Medicinal plants are an important part of the world's flora. They are located on every continent and are still collected and used in folk medicine. Unfortunately, there is little scientific work on medicinal plants. Even if some aspects of medicinal plants are processed, they are mostly about using medicinal plants in current pharmacy or about folk medicine (e.g. Petrovska 2012, Gurib-Fakim 2006, Jamshidi-Kia et al. 2018, Van Wyk and Wink 2018). Since data concerning the functional traits of medicinal plants are scarce, our results significantly contribute to this topic.
Variation in leaf functional traits, especially in SLA and LDMC, have guided many studies of functional ecology, which have addressed important ecological correlations (Adler 2014, Pérez-Ramoz et al. 2019). At the organ level, specific leaf area (SLA) is well known to positively associate with the plant’s relative growth rate. Based on the above-mentioned findings, we first divided the studied species into the functional groups whereby SLA was considered.
High leaf SLA represents a resource-acquisitive plant strategy, while a high leaf dry matter content (LDMC) represents a resource-conservative strategy (Lambers and Poorter 1992). Species with low LDMC tend to be associated with productive, often highly disturbed environments. In cases where leaf area is difficult to measure (see above), LDMC may give more meaningful results than SLA, although the two traits may not capture exactly the same functions (Smart et al. 2017).
Results published by Majeková et al. (2014) confirmed the connection between plant functional traits and population temporal stability, whereby population temporal stability, measured as a coefficient of variation of species’ biomass over time, was related to plant traits (including SLA and LDMC) covering different functional trade-offs. Plant functional traits linked to the leaf economic spectrum are important predictors of population stability regardless of both the abiotic and biotic conditions in which plants grew and species phylogenetic relatedness. High values of LDMC are associated with greater temporal stability, indicating that slow-growing species with more conservative economics are generally more stable over time. Leaves with high LDMC tend to be relatively tough and are thus assumed to be more resistant to physical hazards (e.g., herbivores, wind, hail) than leaves with low LDMC (Cornelissen et al. 2003).
Wild medicinal plant species as a substantial component of natural plant communities contribute to the biodiversity and stability of natural ecosystems. Since medicinal plants are frequently exposed to various environmental stresses in their natural conditions, they have evolved physiological, biochemical, and molecular mechanisms to respond to harmful effects of these stresses (Masarovičová et al. 2019). The present results of SLA and LDMC (Fig. 1-3) characterized studied medicinal plants from the perspective of leaf functional traits that contribute to our understanding of their position in natural plant communities.
The next step in our research was development of plant functional groups using SLA and LDMC values (Fig. 1). Considering the importance of ecological effects on plants and vegetation, the summer period (June – August) 2018 and 2019 as well, in Slovakia could be characterized as relatively warm. From the meteorological perspective, sunny and warm weather was favourable for photosynthesis and growth of the studied medicinal plant species grown in both the botanical garden and natural communities. However, sunny and warm weather is usually accompanied by drought, especially under natural conditions, like in our experiments.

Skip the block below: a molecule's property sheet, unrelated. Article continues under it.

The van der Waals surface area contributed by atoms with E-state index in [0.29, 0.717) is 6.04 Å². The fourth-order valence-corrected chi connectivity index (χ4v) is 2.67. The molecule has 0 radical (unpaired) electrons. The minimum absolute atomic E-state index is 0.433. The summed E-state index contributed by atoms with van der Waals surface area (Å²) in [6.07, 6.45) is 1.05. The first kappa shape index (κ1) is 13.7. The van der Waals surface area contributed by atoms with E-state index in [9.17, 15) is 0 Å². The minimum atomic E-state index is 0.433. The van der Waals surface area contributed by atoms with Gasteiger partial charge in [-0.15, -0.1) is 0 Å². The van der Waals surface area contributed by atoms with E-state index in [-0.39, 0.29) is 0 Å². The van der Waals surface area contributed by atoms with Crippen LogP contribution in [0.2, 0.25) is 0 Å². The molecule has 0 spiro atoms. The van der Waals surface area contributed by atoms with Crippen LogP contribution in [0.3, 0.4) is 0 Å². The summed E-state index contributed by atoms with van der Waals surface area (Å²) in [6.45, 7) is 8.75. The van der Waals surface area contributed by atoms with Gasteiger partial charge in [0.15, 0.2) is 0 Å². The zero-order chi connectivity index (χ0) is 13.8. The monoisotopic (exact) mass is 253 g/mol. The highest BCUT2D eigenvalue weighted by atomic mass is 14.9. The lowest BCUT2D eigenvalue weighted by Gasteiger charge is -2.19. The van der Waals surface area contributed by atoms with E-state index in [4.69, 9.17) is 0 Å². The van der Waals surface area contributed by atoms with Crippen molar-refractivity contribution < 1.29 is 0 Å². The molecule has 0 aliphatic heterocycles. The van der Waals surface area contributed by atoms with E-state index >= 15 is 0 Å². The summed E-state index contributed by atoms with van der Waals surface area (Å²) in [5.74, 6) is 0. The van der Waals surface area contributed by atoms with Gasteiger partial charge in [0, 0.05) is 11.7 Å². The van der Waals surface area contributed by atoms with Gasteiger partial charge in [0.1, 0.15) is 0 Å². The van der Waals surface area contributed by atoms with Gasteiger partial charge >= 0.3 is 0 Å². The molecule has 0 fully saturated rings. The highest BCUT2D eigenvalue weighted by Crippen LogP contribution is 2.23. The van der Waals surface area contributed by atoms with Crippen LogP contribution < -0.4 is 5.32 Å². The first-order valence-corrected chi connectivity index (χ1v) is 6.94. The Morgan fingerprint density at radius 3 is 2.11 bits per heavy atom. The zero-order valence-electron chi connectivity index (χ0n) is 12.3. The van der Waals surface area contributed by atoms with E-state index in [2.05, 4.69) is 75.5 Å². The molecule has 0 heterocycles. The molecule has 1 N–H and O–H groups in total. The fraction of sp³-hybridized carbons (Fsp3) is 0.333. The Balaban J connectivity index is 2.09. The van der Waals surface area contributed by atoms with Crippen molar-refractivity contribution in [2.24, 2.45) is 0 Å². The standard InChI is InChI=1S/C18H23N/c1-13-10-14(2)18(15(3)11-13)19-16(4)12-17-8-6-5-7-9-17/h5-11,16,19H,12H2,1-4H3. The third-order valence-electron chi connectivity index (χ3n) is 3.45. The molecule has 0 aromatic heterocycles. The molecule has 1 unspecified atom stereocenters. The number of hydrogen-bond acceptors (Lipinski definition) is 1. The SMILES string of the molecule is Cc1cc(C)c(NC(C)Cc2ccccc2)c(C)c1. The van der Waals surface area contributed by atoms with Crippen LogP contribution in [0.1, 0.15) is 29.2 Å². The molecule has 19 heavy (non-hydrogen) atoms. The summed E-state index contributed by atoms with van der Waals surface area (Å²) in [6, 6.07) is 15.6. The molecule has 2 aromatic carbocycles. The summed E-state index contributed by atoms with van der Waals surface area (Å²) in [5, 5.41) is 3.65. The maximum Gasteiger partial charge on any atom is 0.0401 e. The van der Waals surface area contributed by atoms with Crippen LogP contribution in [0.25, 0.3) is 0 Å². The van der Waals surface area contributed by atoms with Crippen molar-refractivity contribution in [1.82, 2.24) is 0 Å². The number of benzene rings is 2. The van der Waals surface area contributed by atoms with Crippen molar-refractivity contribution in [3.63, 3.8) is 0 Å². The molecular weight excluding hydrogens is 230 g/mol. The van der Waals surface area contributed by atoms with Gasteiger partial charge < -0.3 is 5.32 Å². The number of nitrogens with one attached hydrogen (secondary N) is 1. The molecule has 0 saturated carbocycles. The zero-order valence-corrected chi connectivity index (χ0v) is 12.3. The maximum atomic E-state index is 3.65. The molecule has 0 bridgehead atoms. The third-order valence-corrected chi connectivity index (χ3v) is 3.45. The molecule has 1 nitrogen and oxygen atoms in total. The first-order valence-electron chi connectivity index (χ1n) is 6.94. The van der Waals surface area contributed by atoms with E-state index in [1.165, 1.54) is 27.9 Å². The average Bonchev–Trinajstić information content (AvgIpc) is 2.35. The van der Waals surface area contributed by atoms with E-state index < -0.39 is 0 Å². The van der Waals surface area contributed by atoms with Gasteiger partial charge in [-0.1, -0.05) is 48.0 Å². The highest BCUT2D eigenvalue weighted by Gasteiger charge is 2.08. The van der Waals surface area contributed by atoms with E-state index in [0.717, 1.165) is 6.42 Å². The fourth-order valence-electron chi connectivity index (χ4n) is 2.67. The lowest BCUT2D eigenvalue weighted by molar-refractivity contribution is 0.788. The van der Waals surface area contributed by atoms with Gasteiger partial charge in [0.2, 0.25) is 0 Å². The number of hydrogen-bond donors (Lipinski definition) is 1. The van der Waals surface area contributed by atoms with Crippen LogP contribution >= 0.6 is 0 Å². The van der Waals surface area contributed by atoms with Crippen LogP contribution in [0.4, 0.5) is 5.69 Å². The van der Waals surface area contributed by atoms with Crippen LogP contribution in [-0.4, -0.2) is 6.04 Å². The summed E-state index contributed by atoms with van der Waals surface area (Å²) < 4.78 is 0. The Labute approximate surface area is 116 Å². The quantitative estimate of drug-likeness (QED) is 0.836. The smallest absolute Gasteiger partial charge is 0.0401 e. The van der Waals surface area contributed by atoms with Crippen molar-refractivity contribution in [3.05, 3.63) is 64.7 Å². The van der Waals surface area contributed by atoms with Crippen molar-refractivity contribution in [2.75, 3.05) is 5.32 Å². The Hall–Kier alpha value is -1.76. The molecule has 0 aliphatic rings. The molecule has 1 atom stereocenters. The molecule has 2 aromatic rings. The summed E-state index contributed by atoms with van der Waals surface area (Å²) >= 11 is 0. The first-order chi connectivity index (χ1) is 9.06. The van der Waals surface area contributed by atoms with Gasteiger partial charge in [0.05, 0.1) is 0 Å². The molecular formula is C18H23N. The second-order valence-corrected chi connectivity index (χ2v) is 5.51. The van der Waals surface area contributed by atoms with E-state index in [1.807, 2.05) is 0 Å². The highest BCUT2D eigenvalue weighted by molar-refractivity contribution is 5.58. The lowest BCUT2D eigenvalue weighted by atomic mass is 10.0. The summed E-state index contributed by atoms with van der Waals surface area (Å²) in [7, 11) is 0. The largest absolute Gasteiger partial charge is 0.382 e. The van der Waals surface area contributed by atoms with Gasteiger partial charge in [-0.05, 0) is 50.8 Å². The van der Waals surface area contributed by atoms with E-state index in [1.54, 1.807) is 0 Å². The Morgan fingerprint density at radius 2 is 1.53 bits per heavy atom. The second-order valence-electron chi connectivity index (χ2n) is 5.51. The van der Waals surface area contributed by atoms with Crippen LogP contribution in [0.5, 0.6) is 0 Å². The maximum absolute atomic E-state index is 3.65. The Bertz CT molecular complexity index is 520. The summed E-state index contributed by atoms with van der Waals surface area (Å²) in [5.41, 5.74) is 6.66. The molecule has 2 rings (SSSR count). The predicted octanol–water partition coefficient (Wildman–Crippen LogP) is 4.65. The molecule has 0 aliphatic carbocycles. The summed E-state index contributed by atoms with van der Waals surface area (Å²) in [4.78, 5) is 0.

Plant communities differ in light, nutrients, and water availability, which are important factors in the selection and diferentiation of which leaf traits should be used as a indicators of change in the environment (Amaral et al. 2021). Based on the relationships between SLA and LDMC we focused on the two ecological factors: photosynthetically active radiation (PAR) and soil organic matter (SOM). SLA values increase with decreasing PAR and nutrient availability, which have been confirmed by the results of our research. There is a strong link between these two abiotic factors, while leaf blade thickness and mesophyll thickness increase with increasing PAR and nutrient availability without interaction. Photosynthetically active radiation is a vital source of energy for plants, and plants compete for this source, especially in dense communities. Plants have a variety of photosensory receptors through which they can detect the presence of competing species and subsequently adapt their growth and development strategies (Fiorucci and Fankhauser 2017). The availability of solar energy is a major ecological factor determining the convergence of leaf characteristics in the plant community (Gitelson et al. 2021), with no apparent effect of soil moisture on leaf characteristics (at the stand level), despite the importance of water in the drought-prone ecosystems (Ackerly 2003). The content of organic matter is an important parameter that indicates the overall quality of the soil, as well. It is influenced by many factors (vegetation, climatic conditions, soil type) (Scharlemann et al. 2014, Wan et al. 2019, Taghizadeh-Mehrjardi et al. 2020). In general, it depends mainly on the physical, chemical and microbiological properties (Rasmussen et al. 2018, Massaccesi et al. 2020) of the soil and has a positive effect on plant growth and biomass production (Lal 2020, Prommer et al. 2020, Anacker et al. 2021).
The ordination diagram (Fig. 1a) shows that in two functional groups with the lowest SLA values includes species growing on the control site (BG) under the highest PAR values (1927 μmol m−2 s−1) except Hedera helix that occurred at 1178 μmol m−2 s−1 PAR. Ratjen and Kage (2013), for a single leaf, found that SLA is negatively correlated with light intensity as shown in our results.
Species with the medium values of SLA were assigned to the third and fourth functional group (Fig. 1a) and occurred at sites (BG), (R), (ST), and (PB). According to Lambers and Poorter (1992), these species would have intermediate potential relative growth rates.